The Cumberland Arms is located on James Place Street in Ouseburn, Byker (rear to Back Stephen Street) and was first licensed as a beer house in 1862. The present building dates from 1899, rebuilt following collapse of the earlier building during renovations. A Mr James Cackett was engaged to make internal alterations - increasing the bar area and adding a new façade. Nos. 2 and 3 James Place were incorporated into the public house. This plan survives largely unchanged today. The pub was once owned by 'Jocker' Wood (1854 - 1937), a popular sportsman and publican. In 1919 the pub was purchased by Wilkinson's Pinestreet Brewery of Elswick, and underwent alterations in 1935. Source: Sitelines.



Ford Street, ongoing construction.





13th September 2021



Ouseburn Viaducts.


Overflowing litter near The Ship Inn.


Ouseburn Bandstand.
Anyone ever saw this being used?.


Lime Street, No. 36, Flax Mill (Cluny Warehouse).
Built as a flax mill in 1848 on the site of an earlier corn mill, to the design of John Dobson for the firm of Plummer and Cooke, who previously owned the flax mill on the adjacent site which became Northumberland Lead Works. Flax was used to make linen and sail cloth. Originally steam powered the adjacent freestanding, recently restored chimney forms part of the original Dobson complex. Its use as a flax mill was short. In 1866 it was bought by Proctor and Sons and converted to a flour mill. The building was extended in the mid 1870s when two brick warehouses were constructed - one for flour, the other for grain. The complex is shown on Ordnance Survey second edition as "Northumberland Mills". Then taken over by Henry Leetham and Sons in 1900. A Miss Carr apparently lived in the garden house next to the big chimney and was employed by Leethams to test each batch of flour by baking small loaves of bread in her oven. The flour mill stood empty for many years until it was taken over by McPhersons Wine and Spirit Merchants in the 1920s, who stored bonded whiskey under the brand name of Cluny. Now internally divided, it has a variety of users, mainly craftspersons or artists and a café bar. Sandstone ashlar, later brick additions and attic storey date to 1870s, Welsh slate roof. The road between mill and chimney is at a much higher level than the internal cobbled yard into which the former coal shoots opened. One of the shoots retains its original metal shutter. Grade II Listed. Source: Sitelines.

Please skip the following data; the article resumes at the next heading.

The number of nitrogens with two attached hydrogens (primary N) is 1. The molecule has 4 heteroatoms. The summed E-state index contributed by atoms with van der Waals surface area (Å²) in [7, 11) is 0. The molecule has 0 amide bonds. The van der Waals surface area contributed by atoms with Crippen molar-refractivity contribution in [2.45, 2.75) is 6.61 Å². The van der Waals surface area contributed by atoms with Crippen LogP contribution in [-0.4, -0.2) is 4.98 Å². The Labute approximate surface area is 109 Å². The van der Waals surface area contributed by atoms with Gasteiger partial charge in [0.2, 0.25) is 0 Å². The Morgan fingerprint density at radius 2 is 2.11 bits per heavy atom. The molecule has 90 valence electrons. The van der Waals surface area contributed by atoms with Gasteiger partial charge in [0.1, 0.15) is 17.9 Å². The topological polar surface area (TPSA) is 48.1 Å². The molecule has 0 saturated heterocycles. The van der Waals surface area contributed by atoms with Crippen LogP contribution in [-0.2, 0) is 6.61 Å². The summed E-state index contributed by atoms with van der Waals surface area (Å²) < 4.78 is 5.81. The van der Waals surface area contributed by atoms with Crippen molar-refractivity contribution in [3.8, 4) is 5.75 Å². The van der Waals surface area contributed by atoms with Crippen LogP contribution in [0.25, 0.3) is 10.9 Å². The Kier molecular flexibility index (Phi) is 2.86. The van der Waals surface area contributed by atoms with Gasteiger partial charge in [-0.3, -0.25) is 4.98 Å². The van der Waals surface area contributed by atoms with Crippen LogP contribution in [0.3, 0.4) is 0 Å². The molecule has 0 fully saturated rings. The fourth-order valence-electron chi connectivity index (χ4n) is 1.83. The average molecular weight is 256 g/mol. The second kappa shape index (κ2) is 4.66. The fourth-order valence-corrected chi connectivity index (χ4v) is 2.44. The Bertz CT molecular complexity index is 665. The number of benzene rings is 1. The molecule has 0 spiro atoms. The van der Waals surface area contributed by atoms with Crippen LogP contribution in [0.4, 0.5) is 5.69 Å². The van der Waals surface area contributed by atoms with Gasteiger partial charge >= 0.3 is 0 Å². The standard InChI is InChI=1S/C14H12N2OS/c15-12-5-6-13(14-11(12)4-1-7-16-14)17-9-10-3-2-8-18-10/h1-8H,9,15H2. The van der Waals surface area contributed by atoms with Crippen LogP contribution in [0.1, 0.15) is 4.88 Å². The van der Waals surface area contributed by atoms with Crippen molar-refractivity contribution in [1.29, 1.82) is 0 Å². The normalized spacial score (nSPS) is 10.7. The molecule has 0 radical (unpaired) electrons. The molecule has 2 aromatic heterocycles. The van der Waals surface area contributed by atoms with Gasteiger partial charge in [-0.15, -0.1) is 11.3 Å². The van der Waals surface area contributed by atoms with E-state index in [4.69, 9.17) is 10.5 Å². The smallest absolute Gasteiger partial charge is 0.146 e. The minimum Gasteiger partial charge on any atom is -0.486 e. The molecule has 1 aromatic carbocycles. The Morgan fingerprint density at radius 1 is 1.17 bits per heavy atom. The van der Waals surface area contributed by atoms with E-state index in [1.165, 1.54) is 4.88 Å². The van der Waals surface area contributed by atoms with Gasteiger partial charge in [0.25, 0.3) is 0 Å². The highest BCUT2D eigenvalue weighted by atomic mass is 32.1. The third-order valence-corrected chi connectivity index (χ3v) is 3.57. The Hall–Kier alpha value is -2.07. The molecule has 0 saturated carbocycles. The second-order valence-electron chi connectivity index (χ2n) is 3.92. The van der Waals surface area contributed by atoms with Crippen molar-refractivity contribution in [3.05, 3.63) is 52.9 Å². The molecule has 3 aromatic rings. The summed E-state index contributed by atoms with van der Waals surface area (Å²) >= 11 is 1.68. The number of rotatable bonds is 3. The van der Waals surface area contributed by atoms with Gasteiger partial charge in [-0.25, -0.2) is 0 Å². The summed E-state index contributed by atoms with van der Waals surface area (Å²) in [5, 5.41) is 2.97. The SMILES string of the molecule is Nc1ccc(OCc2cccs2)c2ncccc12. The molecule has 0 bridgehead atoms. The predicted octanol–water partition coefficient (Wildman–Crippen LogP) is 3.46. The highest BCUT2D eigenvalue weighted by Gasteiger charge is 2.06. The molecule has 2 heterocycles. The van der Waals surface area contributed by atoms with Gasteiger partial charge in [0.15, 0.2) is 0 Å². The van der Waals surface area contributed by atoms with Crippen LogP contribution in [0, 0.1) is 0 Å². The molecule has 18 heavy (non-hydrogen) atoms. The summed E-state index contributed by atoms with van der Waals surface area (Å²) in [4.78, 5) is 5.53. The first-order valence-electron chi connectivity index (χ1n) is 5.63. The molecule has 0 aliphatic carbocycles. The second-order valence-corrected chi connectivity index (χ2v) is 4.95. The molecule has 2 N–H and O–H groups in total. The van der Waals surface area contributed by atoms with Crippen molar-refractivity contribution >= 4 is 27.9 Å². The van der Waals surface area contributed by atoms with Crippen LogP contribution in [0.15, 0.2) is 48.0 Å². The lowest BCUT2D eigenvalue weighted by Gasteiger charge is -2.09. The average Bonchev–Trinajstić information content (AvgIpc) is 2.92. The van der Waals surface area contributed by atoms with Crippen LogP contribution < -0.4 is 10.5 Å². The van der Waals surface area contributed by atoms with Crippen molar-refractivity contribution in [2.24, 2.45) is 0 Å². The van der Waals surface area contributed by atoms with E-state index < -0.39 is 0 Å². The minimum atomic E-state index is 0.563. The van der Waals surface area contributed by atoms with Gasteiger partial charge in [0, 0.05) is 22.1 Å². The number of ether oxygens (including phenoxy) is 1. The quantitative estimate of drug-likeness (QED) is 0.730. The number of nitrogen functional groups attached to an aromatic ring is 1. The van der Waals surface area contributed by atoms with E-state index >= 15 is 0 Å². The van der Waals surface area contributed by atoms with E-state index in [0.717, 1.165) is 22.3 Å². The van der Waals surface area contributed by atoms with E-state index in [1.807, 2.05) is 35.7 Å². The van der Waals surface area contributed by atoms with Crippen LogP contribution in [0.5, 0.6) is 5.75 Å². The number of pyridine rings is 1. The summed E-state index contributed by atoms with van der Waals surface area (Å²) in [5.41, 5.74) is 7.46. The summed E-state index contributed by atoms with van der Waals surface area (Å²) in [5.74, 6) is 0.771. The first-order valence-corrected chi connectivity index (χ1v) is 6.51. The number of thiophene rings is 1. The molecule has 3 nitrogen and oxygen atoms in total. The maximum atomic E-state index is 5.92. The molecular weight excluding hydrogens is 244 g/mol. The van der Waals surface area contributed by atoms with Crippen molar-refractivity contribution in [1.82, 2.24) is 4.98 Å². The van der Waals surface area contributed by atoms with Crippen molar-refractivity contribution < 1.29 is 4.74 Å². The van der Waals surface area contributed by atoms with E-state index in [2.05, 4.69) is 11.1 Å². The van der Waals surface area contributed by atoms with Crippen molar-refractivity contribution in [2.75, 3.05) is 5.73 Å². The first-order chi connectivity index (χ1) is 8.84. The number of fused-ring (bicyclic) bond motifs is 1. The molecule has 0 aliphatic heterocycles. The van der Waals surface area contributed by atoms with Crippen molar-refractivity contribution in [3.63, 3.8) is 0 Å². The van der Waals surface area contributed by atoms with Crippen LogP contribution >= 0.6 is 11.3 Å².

Ford Street, ongoing construction.